Buildup on the trailing edge goes on the fender itself. To give myself plenty of material to sculpt the additional fiberglass ranges from one layer of cloth at the top to 15mm of mat over cloth at the base


Yeah, it looks like a bunion, but blending four curves together in an aesthetically pleasing manner requires a significant base to start with. I’ll let it cure overnight and start shaping it in the morning

I quickly built up the leading edge of the mount, going slightly thicker than needed so it can be carefully sanded into a perfect union with the fender. I could have used body filler on such a small area but the leading edge is prone to hits from bugs and road debris thrown up by cars. Fiberglass is much less prone to damage

To make an epoxy putty that you can mold in place that is nearly as strong as with glass matt, but easier to sand and shape. Like body filler putty, but the silica disappears in the epoxy, and sands easier than through glass cloth or matt.

Boatbuilders use it to make fillets and to fill areas (like the bow) where they want to add rigidity or drill through, etc. (Wooden boat builders substitute wood flour for silica, and get a putty the color of peanut butter.)
I completely spaced this morning and ground the fiberglass I’d built up yesterday flush with the mounting surface. It wasn’t till I held the fender up for another test fit and saw that same damned gap that I realized I’d just trashed a day’s work.

So I prepared more fiberglass, mixed resin and hardener in the usual ratio of five glugs of resin and thirty drops of hardener, replaced the section I’d ground away and added some thin strips to the bottom edge


The pencil line traces the curve of the mount. The curve of the fender will taper down till the two meet at the lower edge. I had some resin left after building up the very bottom edge of the fender, so used it to build up the portion of the mount that has curled in as it cured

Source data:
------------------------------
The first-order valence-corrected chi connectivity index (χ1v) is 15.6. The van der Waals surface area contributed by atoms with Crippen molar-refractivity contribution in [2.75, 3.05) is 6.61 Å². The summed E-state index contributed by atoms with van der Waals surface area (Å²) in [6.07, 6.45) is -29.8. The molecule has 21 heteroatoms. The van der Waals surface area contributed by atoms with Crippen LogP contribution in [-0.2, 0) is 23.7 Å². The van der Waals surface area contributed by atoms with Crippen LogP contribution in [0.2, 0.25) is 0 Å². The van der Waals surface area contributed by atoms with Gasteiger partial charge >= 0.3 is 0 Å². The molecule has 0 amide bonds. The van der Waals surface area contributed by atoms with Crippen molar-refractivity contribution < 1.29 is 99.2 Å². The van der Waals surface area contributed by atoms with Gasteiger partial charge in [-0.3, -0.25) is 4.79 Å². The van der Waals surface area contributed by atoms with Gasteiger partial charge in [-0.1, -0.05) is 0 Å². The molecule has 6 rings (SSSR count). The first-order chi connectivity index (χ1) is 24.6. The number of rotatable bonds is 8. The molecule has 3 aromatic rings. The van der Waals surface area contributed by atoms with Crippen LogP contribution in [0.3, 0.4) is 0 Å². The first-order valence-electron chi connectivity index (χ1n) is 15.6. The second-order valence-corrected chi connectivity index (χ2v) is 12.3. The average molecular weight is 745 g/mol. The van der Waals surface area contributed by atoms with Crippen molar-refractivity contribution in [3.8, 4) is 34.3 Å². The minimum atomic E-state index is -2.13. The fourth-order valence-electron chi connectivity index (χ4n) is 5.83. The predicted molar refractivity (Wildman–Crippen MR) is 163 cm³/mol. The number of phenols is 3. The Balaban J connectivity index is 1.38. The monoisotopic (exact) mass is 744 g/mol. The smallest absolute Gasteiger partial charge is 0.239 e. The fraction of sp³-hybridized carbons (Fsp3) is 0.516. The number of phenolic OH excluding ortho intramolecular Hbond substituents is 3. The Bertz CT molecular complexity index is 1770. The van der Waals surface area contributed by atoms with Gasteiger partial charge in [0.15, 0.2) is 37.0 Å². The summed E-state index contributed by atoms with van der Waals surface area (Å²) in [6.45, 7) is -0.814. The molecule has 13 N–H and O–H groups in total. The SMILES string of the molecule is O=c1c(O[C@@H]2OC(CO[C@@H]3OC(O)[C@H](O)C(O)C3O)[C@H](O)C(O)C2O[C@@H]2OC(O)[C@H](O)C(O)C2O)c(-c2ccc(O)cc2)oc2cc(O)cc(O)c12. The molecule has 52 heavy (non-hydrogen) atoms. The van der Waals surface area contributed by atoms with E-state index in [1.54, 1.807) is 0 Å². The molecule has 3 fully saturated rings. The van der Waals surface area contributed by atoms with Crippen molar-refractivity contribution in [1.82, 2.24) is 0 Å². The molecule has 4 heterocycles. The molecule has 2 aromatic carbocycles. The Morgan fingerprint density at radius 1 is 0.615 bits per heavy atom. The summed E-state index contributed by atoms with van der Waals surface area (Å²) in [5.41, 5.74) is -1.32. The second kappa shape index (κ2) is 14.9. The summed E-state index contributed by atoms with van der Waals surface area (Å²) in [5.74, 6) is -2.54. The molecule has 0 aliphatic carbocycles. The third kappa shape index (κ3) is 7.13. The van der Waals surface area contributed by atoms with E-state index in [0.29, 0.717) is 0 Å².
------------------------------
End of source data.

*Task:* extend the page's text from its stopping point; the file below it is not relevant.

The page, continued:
Graceful recovery from yesterday’s screwup. After much sanding and swearing and test fitting - and did I mention sanding? - the fender and mount matched up nicely. I sculpted the transitional curves till the aesthetics looked right, then replaced the impact-damaged fiberglass on the outside of the fender. For causing so much damage to the car of the woman who hit us it held up remarkably well


One layer of fiberglass cloth to bond to the base, then mat to tie it all together. I didn’t go thick here as it’s completely non weight bearing. Plus the more I add, the more I have to sand. By this point you know how I feel about sanding!


Once again the trusty heater gives the cure a jump start. Once the fender’s curves are right everything gets checked and measured (even the trunk and clamshell lids which were not worked on), then a final prep sanding and on to the primer stage